Coming off of the hot success that was The Fade Out, Ed Brubaker and Sean Phillips could have produced any book they wanted. Knee-deep into their five-year contract with Image Comics, allowing them creative freedom to make any kind of book they wanted, fans knew their next series would be a blood-soaked noir tale in the vein of Chandler and Lehane. What fans weren’t expecting alongside all of this was…humor?
Yet that’s what readers get in their new book, Kill or be Killed. Set in an unnamed city, the reader is introduced to Dylan in media res as he murders several (presumed) “bad people” in a seedy building. After this bloody and shocking opening, the reader flashes back to earlier points in Dylan’s life as he recounts the story – in a relaxed, non-linear fashion – of how he wound up wearing a mask and killing people to save himself.
Despite having dedicated to himself to creator owned books – many of which have been in the same crime genre as this new series – Brubaker manages to bring many new things to this opening issue. The first of which is the humor. Through the first person narration throughout the issue from Dylan, the reader is granted access to the mind of the protagonist in a way unique to other focal characters from Brubaker’s books, such as Fatale and Velvet. The dark comedy of seeing Dylan both explain and puzzle out what drove him into this world makes for a jarring read at times. Yet by the end of the book, it’s hard not to want to see him succeed – in a similar way to how viewers wished Walter White success in Breaking Bad.
Here, Brubaker also returns to the world of mysticism he worked so well with Fatale by bringing a supernatural twist to this straightforward revenge/crime story. After miraculously surviving a suicide attempt, Dylan is visited by a mysterious demon looking to trade “a life for a life.” But while Fatale openly showed readers the Lovecraftian monsters plaguing the heroes, here it isn’t as straightforward. Dylan wrestles with the idea that he may just be hallucinating seeing the mysterious creature. Even after his arm is broken by it, Dylan tries to argue it was all in his head. Under a less trained hand, this could come across as a hokey gimmick. Yet Brubaker, through the voice of Dylan, makes the reader really begin to question whether any of this magic-hooey is actually happening.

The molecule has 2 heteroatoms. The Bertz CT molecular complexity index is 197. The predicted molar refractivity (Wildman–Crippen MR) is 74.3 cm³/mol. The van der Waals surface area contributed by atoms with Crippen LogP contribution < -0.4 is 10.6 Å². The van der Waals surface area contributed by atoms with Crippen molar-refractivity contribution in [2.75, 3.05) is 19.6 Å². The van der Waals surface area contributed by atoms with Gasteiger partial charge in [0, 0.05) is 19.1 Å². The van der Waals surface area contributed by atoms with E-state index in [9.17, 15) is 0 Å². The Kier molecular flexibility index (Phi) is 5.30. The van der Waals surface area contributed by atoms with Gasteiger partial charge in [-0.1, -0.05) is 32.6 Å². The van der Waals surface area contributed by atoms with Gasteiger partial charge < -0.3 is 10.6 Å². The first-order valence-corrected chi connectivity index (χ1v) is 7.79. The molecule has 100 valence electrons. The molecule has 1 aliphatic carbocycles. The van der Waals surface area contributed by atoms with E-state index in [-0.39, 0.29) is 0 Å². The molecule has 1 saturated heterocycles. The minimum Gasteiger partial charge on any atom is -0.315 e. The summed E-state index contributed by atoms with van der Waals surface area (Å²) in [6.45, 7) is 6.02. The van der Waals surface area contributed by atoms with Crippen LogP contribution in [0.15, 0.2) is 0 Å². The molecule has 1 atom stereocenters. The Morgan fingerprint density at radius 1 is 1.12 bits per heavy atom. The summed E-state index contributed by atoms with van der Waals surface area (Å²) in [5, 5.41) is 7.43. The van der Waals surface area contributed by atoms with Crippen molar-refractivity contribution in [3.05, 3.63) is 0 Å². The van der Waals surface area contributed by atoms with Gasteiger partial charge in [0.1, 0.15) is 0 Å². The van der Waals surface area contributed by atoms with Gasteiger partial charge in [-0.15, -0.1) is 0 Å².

The only downside to the writing is in the length of the book. Being an oversized issue (it clocks in at forty-eight pages), some scenes tend to drag along at times. While there are good character moments along the way – seeing Dylan realize the girl he loves feels sorry for him is a decidedly heartbreaking moment – there are also plenty of scenes with his roommate that feel stretched out. It’s almost akin to shows like Sons of Anarchy and Mr. Robot, which take advantage of extended run-times to add scenes that slow plot progression down. Hopefully later issues will be a bit faster-paced, with a shorter page length per issue.
Once again though, Phillips brings his heavy use of shadow and line work to Kill or be Killed, making it look just as moody as any of the Brubaker-Phillips collaborations before it. Whether it’s showing blood splatter across a wall as buckshot rips through a body or a tender kiss in front of a glowing television, Phillips brings just the right mood and look to the story. Accompanying Phillips on art duties is Elizabeth Breitweiser, jumping with the boys from the recently concluded The Fade Out. While Phillips’ pencils look great on their own, the atmosphere of the book is made even stronger through the muted colors and stark winter hues chosen by Breitweiser.
What’s also intriguing to note is how Phillips breaks away from the more straightforward page layouts he had used in previous books and makes the book feel less like a novel and more like a comic. While the aesthetic of previous books drawn by Phillips is a welcome and dense read, this new style employed on Kill or Be Killed will help give the book even more of a unique vibe compared to the other works in the Brubaker-Phillips library.
Picking up any one of Brubaker and Phillips’ works will without a doubt lead readers into a strong noir story. What is amazing is how, over a decade after their first book together, they continue to unveil new comics that feel fresh and exciting, all while still staying in the same genre. Kill or be Killed is no different, bringing a darkly humorous protagonist into a life-or-death scenario that challenges the reader’s idea of a “justified” homicide.